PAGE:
Monday, July 05, 2010

Kartick & Gotam - Business Class Refugees

Business Class Refugees

Business Class Refugees is an album produced by EarthSync, a music label that is promoting/marketing World Music. The music produced by EarthSync contains fusion of traditional/regional folk recorded in Asia and Middle-East, classical idioms and electronica.

Business Class Refugees is an album composed by Karthik(Patrick Sebag) & Gotam(Yotam Agam), for Earthsync. The music in the album can be termed as World Music obeying the syntax of fusion music, since the composers have largely used the fusion music textures as the backdrop for their experiments on folk music and electronic music. The album features some famous artists such as Mahesh Vinayakaram, Navin Iyer (flautist).

With tracks that are lively, meditative, exuberant and also peppy, the album has many wonderful musical moments that deserve a wider audience. A take on the compositions:

Bonjour: Bonjour is an unusual title for the first track of an album. It starts with synthesizer riffs and rhythm on snare drums, while the main instrument, which sounds like an oboe with a deeper tone, plays the main melody. The composition seems to be based on Bhairavi scale, only for a brief while though and the engaging moment in the track comes when the keyboard chords, flute and bass guitar stamp their presence, lifting the whole mood of the composition. A brief aalap, while progressing along with the track pauses to break into raag Jog on Flute(chala Naata in carnatic). The flute melody eventually splits into two octaves, each playing its own, though both in the scale of Jog. This track works well in the realm of lounge music for it offers an effective cocktail of electronics and classical music.

Tamil Bossa: Tamil Bossa is an innovative composition, primarily because it has amazing collage of instruments on the electronic canvas. And the element that seals the innovation is the exceptionally intelligent usage of Trombone. I do not recall if anyone has used this neglected instrument in the fusion music genre; not anyone since Hindi film composer duo Shankar Jaikishan, who brought out a fusion album in 60s that married jazz music with indian classical raagas. But after that, none that I recall. Anyway, Tamil Bossa begins on a pulsating note with the synthesizer riffs forming the backdrop while a very venom-ish flute, coupled with bass-guitar set the Bhairavi scale. The string section riffs come as surprise while the xylophone-bell like sounds in the background continue to intrigue, for they actually hold the mood of the composition. The Tabla sounds that drip into the layer add to the energy, for the effect. The rendition of sloka by Mahesh Vinayakram, has a soothing effect, for it is isolated from all the energy, barring that Tabla and keyboard chords, but only for a moment after which it picks up again, now joined by flute. The piece de resistance is the entry of Trombone, playing Bhairavi amply supported by flute played with a frail tone along with it. The improvisation just gets even more mature as the trombone borders between Bhairavi and Jazz while the flute plays its faithful counterpart. Fusion at its best.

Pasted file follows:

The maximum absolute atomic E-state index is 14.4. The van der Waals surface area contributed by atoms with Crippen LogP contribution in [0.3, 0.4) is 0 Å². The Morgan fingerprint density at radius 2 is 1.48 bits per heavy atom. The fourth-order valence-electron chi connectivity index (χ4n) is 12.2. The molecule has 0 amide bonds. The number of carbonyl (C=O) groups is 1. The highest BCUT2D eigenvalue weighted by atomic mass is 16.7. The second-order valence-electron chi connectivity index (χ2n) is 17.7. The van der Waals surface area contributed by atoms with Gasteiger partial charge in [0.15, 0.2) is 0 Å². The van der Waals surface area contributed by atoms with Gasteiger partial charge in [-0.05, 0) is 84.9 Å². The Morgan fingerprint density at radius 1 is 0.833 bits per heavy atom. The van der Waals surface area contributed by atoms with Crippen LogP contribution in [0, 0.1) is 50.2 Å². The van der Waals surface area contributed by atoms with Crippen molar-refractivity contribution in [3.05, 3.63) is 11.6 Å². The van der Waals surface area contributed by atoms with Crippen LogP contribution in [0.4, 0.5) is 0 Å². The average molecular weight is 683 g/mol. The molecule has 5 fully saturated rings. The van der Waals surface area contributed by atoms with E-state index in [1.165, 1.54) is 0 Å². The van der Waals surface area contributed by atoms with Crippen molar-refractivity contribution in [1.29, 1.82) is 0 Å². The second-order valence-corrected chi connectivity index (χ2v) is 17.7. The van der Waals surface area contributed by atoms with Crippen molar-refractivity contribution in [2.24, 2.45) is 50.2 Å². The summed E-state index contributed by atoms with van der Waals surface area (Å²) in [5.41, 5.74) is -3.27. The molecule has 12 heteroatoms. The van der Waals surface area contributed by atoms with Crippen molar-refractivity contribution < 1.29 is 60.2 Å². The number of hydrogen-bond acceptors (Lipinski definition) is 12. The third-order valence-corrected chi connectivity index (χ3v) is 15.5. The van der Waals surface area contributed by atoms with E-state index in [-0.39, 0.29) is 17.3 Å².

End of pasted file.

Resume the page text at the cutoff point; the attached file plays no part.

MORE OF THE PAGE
Boye Boye: Boye Boye starts off like a new age disco track, with synthesizer riffs sequenced along with electronic drums, while the main melody is played by harmonium - an unusual choice for a track of this kind. The male chorus joins the harmonium melody. Though the usage of sitar and Sarod adds a retro feel, the track gets repetitive with its main melody recurring without many variations. This track is a traditional folk song of Tajikistan.

Heer: From Tajikistan, we move Punjab. The track titled Heer is a traditional Punjabi song, set in the region's favourite raaga - Bhairavi. This track is characterised by thunderous synth sounds forming the backdrop for the male singer & female singer, both having boisterous rustic voices, singing it in meditative mood while a heavy baritone sitar, vichitra veena and violin, forming the arrangements adequately complement the ambience.

Shiva Sheva: Shiva Sheva is a cross between contemporary fusion and Rajasthani folk, given the choice of the instrument - Saarangi. The sound texture is reminiscent of works by eminent fusion artist Prem Joshua, and that is because of the combination of drums, Tabla and claps interspersed into the rhythm, along with bass-guitar. However, the main melody is rendered by chorus. Much like Boye Boye, this track too sounds repetitive to some extent, although the layers in the instrumentation are cleverly mixed in a way that some sounds keep the listener engrossed.